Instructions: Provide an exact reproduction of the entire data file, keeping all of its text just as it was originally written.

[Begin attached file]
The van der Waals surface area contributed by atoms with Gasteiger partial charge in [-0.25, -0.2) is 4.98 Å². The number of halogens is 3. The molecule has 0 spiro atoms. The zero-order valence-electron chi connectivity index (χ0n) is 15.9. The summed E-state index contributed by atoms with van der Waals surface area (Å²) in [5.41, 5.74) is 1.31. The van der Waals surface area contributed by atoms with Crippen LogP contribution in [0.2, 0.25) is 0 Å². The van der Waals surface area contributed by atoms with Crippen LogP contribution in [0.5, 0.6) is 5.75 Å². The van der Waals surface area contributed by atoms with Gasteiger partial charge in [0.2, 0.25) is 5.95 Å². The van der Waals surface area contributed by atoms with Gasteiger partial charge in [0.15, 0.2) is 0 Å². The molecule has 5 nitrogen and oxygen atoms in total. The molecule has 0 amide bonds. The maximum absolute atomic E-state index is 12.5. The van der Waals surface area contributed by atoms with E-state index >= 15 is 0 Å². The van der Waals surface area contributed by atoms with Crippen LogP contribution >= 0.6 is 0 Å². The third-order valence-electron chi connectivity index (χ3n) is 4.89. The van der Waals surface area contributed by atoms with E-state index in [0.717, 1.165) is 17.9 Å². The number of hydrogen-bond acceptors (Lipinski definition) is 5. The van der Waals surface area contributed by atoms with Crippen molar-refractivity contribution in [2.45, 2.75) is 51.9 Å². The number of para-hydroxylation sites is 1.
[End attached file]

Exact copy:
The van der Waals surface area contributed by atoms with Gasteiger partial charge in [-0.25, -0.2) is 4.98 Å². The number of halogens is 3. The molecule has 0 spiro atoms. The zero-order valence-electron chi connectivity index (χ0n) is 15.9. The summed E-state index contributed by atoms with van der Waals surface area (Å²) in [5.41, 5.74) is 1.31. The van der Waals surface area contributed by atoms with Crippen LogP contribution in [0.2, 0.25) is 0 Å². The van der Waals surface area contributed by atoms with Crippen LogP contribution in [0.5, 0.6) is 5.75 Å². The van der Waals surface area contributed by atoms with Gasteiger partial charge in [0.2, 0.25) is 5.95 Å². The van der Waals surface area contributed by atoms with Gasteiger partial charge in [0.15, 0.2) is 0 Å². The molecule has 5 nitrogen and oxygen atoms in total. The molecule has 0 amide bonds. The maximum absolute atomic E-state index is 12.5. The van der Waals surface area contributed by atoms with E-state index >= 15 is 0 Å². The van der Waals surface area contributed by atoms with Crippen LogP contribution >= 0.6 is 0 Å². The third-order valence-electron chi connectivity index (χ3n) is 4.89. The van der Waals surface area contributed by atoms with E-state index in [0.717, 1.165) is 17.9 Å². The number of hydrogen-bond acceptors (Lipinski definition) is 5. The van der Waals surface area contributed by atoms with Crippen molar-refractivity contribution in [2.45, 2.75) is 51.9 Å². The number of para-hydroxylation sites is 1.